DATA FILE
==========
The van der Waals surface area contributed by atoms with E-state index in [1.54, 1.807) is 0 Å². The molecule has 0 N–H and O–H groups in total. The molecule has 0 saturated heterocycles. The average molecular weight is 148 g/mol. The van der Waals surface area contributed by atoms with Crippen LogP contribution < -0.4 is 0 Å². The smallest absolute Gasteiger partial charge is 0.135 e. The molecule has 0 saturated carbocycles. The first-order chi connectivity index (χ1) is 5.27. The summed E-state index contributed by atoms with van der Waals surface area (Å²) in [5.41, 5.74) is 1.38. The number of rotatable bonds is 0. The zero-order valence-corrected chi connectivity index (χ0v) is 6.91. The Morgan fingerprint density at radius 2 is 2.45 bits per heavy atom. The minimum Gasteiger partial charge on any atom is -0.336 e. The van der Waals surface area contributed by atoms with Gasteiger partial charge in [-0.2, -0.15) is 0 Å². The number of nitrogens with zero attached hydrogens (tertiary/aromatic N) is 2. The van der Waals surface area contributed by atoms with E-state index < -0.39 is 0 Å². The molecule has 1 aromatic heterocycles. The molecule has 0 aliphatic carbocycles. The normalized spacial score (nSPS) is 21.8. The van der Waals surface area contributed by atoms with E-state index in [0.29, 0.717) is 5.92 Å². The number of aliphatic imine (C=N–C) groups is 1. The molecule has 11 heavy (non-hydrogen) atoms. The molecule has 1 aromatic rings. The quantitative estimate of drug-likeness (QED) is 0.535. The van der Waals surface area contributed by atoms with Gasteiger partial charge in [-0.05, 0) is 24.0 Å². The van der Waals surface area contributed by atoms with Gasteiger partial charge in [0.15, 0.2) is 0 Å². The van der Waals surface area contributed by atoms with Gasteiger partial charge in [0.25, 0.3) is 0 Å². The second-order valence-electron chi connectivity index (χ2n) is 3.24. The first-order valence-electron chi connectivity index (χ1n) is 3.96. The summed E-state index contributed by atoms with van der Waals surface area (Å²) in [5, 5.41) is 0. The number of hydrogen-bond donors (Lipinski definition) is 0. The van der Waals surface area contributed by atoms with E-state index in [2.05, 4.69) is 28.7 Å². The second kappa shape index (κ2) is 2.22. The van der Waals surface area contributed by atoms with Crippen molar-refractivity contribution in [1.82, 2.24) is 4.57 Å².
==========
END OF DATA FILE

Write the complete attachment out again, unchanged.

The van der Waals surface area contributed by atoms with E-state index in [1.54, 1.807) is 0 Å². The molecule has 0 N–H and O–H groups in total. The molecule has 0 saturated heterocycles. The average molecular weight is 148 g/mol. The van der Waals surface area contributed by atoms with Crippen LogP contribution < -0.4 is 0 Å². The smallest absolute Gasteiger partial charge is 0.135 e. The molecule has 0 saturated carbocycles. The first-order chi connectivity index (χ1) is 5.27. The summed E-state index contributed by atoms with van der Waals surface area (Å²) in [5.41, 5.74) is 1.38. The number of rotatable bonds is 0. The zero-order valence-corrected chi connectivity index (χ0v) is 6.91. The Morgan fingerprint density at radius 2 is 2.45 bits per heavy atom. The minimum Gasteiger partial charge on any atom is -0.336 e. The van der Waals surface area contributed by atoms with Gasteiger partial charge in [-0.2, -0.15) is 0 Å². The number of nitrogens with zero attached hydrogens (tertiary/aromatic N) is 2. The van der Waals surface area contributed by atoms with E-state index < -0.39 is 0 Å². The molecule has 1 aromatic heterocycles. The molecule has 0 aliphatic carbocycles. The normalized spacial score (nSPS) is 21.8. The van der Waals surface area contributed by atoms with E-state index in [0.29, 0.717) is 5.92 Å². The number of aliphatic imine (C=N–C) groups is 1. The molecule has 11 heavy (non-hydrogen) atoms. The molecule has 1 aromatic rings. The quantitative estimate of drug-likeness (QED) is 0.535. The van der Waals surface area contributed by atoms with Gasteiger partial charge in [-0.05, 0) is 24.0 Å². The van der Waals surface area contributed by atoms with Gasteiger partial charge in [0.15, 0.2) is 0 Å². The van der Waals surface area contributed by atoms with Gasteiger partial charge in [0.25, 0.3) is 0 Å². The second-order valence-electron chi connectivity index (χ2n) is 3.24. The first-order valence-electron chi connectivity index (χ1n) is 3.96. The summed E-state index contributed by atoms with van der Waals surface area (Å²) in [5, 5.41) is 0. The number of hydrogen-bond donors (Lipinski definition) is 0. The van der Waals surface area contributed by atoms with E-state index in [2.05, 4.69) is 28.7 Å². The second kappa shape index (κ2) is 2.22. The van der Waals surface area contributed by atoms with Crippen molar-refractivity contribution in [1.82, 2.24) is 4.57 Å².